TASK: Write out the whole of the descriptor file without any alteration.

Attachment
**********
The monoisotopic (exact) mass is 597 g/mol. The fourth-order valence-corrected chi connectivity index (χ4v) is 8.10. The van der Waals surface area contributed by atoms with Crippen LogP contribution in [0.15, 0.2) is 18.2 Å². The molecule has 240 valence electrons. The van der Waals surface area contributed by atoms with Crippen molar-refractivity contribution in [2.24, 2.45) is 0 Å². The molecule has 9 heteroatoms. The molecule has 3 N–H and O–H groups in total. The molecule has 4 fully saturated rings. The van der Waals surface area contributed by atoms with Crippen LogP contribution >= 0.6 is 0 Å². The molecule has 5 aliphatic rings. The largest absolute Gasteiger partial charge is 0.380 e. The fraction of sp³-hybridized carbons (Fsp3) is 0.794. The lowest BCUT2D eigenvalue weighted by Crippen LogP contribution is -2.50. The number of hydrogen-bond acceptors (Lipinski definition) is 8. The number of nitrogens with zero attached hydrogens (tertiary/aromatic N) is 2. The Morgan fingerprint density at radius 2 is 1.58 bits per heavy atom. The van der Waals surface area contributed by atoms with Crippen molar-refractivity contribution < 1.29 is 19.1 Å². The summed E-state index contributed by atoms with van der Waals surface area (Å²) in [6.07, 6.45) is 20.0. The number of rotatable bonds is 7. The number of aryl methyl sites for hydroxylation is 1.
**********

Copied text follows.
The monoisotopic (exact) mass is 597 g/mol. The fourth-order valence-corrected chi connectivity index (χ4v) is 8.10. The van der Waals surface area contributed by atoms with Crippen LogP contribution in [0.15, 0.2) is 18.2 Å². The molecule has 240 valence electrons. The van der Waals surface area contributed by atoms with Crippen molar-refractivity contribution in [2.24, 2.45) is 0 Å². The molecule has 9 heteroatoms. The molecule has 3 N–H and O–H groups in total. The molecule has 4 fully saturated rings. The van der Waals surface area contributed by atoms with Crippen LogP contribution >= 0.6 is 0 Å². The molecule has 5 aliphatic rings. The largest absolute Gasteiger partial charge is 0.380 e. The fraction of sp³-hybridized carbons (Fsp3) is 0.794. The lowest BCUT2D eigenvalue weighted by Crippen LogP contribution is -2.50. The number of hydrogen-bond acceptors (Lipinski definition) is 8. The number of nitrogens with zero attached hydrogens (tertiary/aromatic N) is 2. The Morgan fingerprint density at radius 2 is 1.58 bits per heavy atom. The van der Waals surface area contributed by atoms with Crippen molar-refractivity contribution < 1.29 is 19.1 Å². The summed E-state index contributed by atoms with van der Waals surface area (Å²) in [6.07, 6.45) is 20.0. The number of rotatable bonds is 7. The number of aryl methyl sites for hydroxylation is 1.